What exactly is a credit report? Think of it like a school report card, but for your financial activities. The overall purpose of your credit report is to paint a picture of your so-called “creditworthiness” – that is, the likelihood that you will pay back a loan (or pay your credit card bill, or your rent, etc.)
Your credit report helps potential lenders decide whether to offer you credit. It gives them an idea of the kind of risk they might be taking on by lending to you. Sometimes even landlords, employers, and utilities companies will look at your credit score to decide if you’re a good candidate for their apartment, job, or services!
With a document as important as this one, it’s always a good idea to know what to expect when you’re going to read it. So, here are the four main categories of a credit report.
Identifying information is just your personal identity information that shows up at the top of your credit report. This includes your name, address, Social Security Number, date of birth, and employment information. None of this information is used to calculate your credit score, but it is important because it identifies you to creditors and vice versa. So, if you have an error in your identifying information, then it’s possible that the wrong credit history will get logged as yours!
When you look at your credit report, you may see old addresses. This isn’t usually something to worry about – the information on your credit report includes everything you’ve provided to creditors for the last 7 years. But if you see an address that you never lived at, you should pay attention! It could indicate mixed or merged credit reports, or worse – fraud.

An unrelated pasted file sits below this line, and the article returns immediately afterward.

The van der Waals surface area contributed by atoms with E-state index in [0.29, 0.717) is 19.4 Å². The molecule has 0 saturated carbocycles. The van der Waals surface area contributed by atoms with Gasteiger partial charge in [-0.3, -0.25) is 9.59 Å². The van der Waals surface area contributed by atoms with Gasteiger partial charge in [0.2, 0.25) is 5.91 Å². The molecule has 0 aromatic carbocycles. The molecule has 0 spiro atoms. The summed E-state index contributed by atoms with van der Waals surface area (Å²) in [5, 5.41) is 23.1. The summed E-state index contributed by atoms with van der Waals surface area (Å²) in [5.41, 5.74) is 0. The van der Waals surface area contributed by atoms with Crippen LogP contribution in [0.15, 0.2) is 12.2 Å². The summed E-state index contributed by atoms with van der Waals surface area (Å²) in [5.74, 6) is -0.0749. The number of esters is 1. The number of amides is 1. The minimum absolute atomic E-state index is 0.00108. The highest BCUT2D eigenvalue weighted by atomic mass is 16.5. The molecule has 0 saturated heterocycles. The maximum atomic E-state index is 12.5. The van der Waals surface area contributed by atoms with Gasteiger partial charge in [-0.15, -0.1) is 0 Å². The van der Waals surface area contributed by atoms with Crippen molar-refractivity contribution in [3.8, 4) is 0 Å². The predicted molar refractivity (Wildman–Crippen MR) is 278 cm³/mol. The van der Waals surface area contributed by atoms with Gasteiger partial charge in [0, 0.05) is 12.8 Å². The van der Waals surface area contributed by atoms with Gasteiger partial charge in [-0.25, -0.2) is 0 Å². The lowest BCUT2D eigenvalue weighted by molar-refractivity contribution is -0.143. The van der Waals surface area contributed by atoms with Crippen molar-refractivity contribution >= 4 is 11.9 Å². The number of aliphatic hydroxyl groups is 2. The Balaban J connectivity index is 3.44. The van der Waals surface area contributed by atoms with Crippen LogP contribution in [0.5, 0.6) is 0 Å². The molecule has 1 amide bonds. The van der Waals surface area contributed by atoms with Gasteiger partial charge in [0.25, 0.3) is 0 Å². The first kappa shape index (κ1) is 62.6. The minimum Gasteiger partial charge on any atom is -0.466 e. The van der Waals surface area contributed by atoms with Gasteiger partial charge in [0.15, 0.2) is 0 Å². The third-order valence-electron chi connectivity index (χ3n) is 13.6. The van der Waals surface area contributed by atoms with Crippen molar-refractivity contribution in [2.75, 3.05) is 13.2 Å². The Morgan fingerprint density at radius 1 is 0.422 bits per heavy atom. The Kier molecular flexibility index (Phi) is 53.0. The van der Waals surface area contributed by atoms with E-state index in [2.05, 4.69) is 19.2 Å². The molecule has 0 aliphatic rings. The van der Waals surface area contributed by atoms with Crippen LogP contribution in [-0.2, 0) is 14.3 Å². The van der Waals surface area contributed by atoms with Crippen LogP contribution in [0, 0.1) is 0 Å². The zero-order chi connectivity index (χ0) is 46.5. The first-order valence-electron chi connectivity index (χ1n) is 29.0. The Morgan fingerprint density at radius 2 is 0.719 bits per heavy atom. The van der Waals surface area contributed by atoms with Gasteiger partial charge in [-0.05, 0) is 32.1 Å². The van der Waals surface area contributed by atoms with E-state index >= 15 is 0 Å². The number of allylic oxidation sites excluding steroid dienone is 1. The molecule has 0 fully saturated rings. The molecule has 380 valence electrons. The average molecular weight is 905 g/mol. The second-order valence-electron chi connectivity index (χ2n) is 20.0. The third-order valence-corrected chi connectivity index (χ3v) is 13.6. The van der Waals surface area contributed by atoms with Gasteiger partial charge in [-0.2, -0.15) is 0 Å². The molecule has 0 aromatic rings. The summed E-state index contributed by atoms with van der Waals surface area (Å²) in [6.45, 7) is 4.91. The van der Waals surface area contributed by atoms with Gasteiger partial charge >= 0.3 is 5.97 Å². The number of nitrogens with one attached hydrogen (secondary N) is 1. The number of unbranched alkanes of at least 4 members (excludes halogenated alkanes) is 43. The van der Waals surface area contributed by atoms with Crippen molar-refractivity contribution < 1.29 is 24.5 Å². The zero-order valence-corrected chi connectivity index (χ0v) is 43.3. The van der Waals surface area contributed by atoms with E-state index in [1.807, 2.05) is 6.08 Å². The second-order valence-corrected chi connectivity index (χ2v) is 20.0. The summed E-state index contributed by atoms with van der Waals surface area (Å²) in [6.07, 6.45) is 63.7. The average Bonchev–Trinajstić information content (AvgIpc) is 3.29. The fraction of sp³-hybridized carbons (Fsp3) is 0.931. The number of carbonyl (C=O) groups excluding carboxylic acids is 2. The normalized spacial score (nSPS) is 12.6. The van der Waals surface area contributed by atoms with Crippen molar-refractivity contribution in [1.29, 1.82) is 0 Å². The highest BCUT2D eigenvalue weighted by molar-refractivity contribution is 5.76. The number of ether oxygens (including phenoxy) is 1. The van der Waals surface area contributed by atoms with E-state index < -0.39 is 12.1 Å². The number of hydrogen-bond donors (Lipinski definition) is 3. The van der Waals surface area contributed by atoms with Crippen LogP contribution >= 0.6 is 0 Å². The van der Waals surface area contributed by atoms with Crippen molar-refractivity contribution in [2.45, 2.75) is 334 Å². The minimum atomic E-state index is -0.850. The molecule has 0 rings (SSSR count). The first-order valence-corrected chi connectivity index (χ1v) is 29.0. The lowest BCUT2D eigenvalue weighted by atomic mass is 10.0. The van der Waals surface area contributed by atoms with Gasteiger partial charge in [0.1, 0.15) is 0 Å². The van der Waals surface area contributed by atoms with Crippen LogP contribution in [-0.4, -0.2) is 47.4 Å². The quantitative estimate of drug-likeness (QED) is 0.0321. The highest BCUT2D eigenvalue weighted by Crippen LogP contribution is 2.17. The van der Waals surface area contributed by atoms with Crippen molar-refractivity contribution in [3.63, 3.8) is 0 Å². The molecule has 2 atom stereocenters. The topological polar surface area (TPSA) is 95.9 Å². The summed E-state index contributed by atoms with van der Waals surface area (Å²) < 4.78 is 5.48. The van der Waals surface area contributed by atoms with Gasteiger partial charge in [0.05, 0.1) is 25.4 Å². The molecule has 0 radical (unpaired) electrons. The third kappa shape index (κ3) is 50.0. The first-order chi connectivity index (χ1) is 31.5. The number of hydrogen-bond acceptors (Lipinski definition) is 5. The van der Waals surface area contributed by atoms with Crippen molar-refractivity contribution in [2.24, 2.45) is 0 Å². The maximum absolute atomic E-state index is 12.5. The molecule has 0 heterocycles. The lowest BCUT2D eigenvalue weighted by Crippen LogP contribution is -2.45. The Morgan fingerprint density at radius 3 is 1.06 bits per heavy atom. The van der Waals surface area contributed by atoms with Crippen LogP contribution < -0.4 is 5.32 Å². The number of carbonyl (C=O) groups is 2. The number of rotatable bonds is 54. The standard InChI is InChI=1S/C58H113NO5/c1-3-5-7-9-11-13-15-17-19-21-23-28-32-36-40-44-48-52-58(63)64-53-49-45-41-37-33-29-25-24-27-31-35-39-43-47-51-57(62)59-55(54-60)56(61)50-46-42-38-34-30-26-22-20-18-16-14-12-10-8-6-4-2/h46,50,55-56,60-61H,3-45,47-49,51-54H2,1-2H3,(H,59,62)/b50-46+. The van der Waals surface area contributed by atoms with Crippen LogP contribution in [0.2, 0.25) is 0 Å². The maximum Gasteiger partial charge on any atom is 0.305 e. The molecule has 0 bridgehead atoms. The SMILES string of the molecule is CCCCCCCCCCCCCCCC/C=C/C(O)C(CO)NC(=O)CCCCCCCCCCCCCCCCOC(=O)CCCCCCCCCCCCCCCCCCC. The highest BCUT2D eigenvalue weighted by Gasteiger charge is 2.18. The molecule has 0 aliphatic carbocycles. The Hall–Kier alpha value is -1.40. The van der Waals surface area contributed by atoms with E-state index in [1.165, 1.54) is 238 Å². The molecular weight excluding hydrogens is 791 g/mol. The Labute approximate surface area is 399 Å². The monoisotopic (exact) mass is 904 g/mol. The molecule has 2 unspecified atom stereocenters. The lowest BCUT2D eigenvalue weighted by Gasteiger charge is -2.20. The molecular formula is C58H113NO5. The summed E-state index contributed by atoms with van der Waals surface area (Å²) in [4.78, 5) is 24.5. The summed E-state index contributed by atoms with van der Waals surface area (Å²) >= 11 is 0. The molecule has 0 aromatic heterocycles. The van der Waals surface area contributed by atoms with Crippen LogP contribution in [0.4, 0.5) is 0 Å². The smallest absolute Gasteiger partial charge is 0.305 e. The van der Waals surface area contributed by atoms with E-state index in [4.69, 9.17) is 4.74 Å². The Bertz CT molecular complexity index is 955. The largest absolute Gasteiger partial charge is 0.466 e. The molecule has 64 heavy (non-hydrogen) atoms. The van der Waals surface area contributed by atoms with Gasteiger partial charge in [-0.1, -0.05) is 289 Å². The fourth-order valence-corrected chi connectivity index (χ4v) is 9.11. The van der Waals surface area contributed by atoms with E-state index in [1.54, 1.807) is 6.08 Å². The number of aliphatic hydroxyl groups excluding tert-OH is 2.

So, your current and past account information is the primary data that shows who you are as a credit user. Your credit report tells potential lenders how likely you are to pay back the money they lend you, or put another way, how risky it is to lend to you. The total history in your credit report is then used to calculate your credit score.
An inquiry shows up on your report whenever someone does a hard pull of your credit. This could be a credit card company, a cell phone provider, or anyone else you authorize to pull your credit report while applying for credit or a service. Inquiries stay on your report for 2 years and hard inquiries can cause a dip in your credit score.
Why? The answer isn’t necessarily that everyone looking for too much credit in a short amount of time is definitely going to be a bad credit user, but history has shown that it’s far more likely. So, if you have too many hard pulls on your credit in a 2 year period, then creditors know there’s a strong chance that you are more likely to not pay back your loan or credit card.
Any time there is an item in the public record category of your credit report, it unfortunately has a negative impact on your credit score. If you ever find yourself in the position of having an item in the public record category, you’ll want to do some credit repair or consider getting a credit counselor.
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